GP4 contributes to the induction of protective immune responses identified in previous research [15, 16]. GP4-specific neutralizing antibodies were recognised as driving forces in PRRSV evolution [17]. Amino acid (aa) substitutions in the GP4-neutralizing epitope can abrogate antibody recognition, and these neutralizing antibodies might be responsible for the selection of neutralizing antibody-resistant variants with aa substitutions in the neutralizing epitope on GP4. Our previous research revealed that the fusing protein GP3–GP4–GP5 induces protective immune responses in mice [18]. The immune responses induced by GP3–GP4–GP5 are significantly stronger than those induced by GP3–GP5. Protective immune responses can also be observed in animals vaccinated by DNA harbouring GP4 [19, 20] and the recombinant protein GP4 expressed by baculovirus [21]. In the present study, peptide microarray and peptide based ELISA using 14 overlapping peptides (15 aa in length) was conducted to analyse the immune recognition rule of HP-PRRSV GP4.

Methods

Virus and sera

The GP4 amino acids sequence of the HP-PRRSV strain SY0608 [8] was used as the template. The hyper-immune SY0608-specific serum was provided by Dr. P. Jiang (Nanjing Agricultural University, China). The serum was collected from pigs immunised with killed vaccine derived from SY0608 and then challenged with the virulent strain. Secondary antibody from goat anti-swine IgG (H + L) DyLight680 was provided by PEPperPRINT GmbH. CH-1a and/or HuN4 infected pigs sera were given by Dr. Zijun Li (Northwest A&F University, China).

GP4 peptides chip and peptides scanning

A total of 142 peptides with a 15 aa-long overlapping covered the full length of GP4 (without a signal peptide, from 23 to 178 aa). The first 15 peptides (CKPCFSSSLSDIKTN) were printed on the chip with 14 duplicated aa from the second, and by the analogy, the second peptide was duplicated 14 aa with third. Each peptide had two replicates on the chip. Surrounding the target peptide points were the interval flag peptides DYKDDDDKGG and HA peptides YPYDVPDYAG served used as controls.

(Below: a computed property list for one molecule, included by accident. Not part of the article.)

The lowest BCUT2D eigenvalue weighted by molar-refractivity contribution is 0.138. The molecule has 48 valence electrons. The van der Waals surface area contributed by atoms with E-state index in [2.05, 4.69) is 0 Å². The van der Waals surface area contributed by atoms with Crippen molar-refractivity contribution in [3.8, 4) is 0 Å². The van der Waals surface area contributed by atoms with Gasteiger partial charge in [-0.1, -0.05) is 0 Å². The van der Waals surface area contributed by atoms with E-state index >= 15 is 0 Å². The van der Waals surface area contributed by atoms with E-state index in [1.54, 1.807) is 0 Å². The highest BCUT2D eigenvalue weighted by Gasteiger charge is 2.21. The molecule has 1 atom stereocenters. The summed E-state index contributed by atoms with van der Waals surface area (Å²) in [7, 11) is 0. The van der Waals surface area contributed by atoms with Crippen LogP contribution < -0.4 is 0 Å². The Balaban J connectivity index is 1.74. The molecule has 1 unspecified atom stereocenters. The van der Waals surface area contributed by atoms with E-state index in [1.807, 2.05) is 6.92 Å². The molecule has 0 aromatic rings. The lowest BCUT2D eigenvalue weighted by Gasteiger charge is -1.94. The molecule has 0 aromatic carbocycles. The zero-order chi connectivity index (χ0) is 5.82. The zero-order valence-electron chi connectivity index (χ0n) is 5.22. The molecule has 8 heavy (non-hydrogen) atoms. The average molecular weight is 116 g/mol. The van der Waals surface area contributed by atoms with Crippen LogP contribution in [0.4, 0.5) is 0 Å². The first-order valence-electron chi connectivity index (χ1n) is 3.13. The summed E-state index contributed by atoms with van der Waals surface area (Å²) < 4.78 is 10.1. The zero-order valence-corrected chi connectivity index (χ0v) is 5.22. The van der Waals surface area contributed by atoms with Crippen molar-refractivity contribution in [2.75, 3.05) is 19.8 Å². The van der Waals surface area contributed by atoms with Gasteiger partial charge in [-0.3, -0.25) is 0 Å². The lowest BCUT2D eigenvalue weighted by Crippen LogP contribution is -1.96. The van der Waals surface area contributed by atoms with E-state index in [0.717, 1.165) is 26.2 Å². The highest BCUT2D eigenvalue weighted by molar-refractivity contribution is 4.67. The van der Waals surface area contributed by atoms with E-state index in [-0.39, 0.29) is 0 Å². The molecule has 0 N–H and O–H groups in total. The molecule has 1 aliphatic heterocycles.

The peptide chip was blocked with Rockland blocking buffer MB-070 for 60 min prior to the first assay. Pre-staining of the peptide array was performed by using the secondary goat anti-swine IgG (H + L) DyLight680 antibody at a dilution of 1:5000. It was used to investigate background interactions that could interfere with the subsequent main assays. Subsequent incubation of the peptide array with HP-PRRSV SY0608-specific serum at a dilution of 1:1000 in incubation buffer (PBS, pH 7.4 with 0.05 % Tween 20 and 10 % Rockland blocking buffer) was followed by staining with the secondary goat anti-swine IgG (H + L) DyLight680 antibody, which was then read by scanning intensities of 5 and 7 (red). Quantification of spot intensities and peptide annotations was performed using PepSlide® Analyzer.

A software algorithm broke down fluorescence intensities of each spot into raw foreground and background signals. This algorithm was used to calculate the standard deviation of the foreground median intensities. Averaged spot intensities for pre-staining with the secondary antibody and the main assay with the pig serum against the GP4 sequence from the N-terminus to the C-terminus were plotted to visualize the overall spot intensities and signal-to-noise ratios. Fluorescence intensity plots were created with OriginLab Origin V8.0 software.

GP4 and GP4 antigen region analysis

The GP4 amino sequence of the HP-PRRSV strain SY0608 was blasted with the American type II PRRSV strain VR2332, MLV(GenBank: AF066183.4), the Chinese type II PRRSV strain CH-1a and the HP-PRRSV-like PRRSV strains Jsyx and QY2010. The software Megalin in DNAstar was used to align the sequence. Residues that differed from VR2332 were listed, while the consistency aa were represented by dots.

Lines with yellow or red colour were used to highlight the strong reaction peptides with PRRSV positive serum in GP4. The peptides with fluorescence intensity values between 1000 and 3000 were marked with pale yellow lines, whereas those with fluorescence intensity values higher than 3000 were marked with red lines.

One antigen reaction activity region (AR) from S29 to G56 was identified in GP4 on the basis of the peptide scan results and GP4 sequence analysis. To further analyse this AR, 68 strains of type II PRRSV GP3 AR S29 to G56 sequence were downloaded from GenBank. The access numbers are given in Table 1. The alignment was conducted in the software MEGA 6 [22], and some special sites were further marked using Microsoft PowerPoint.
Table 1

Reference strains from GenBank

Strain name

Access number

Strain

Access number

Strain name

Access number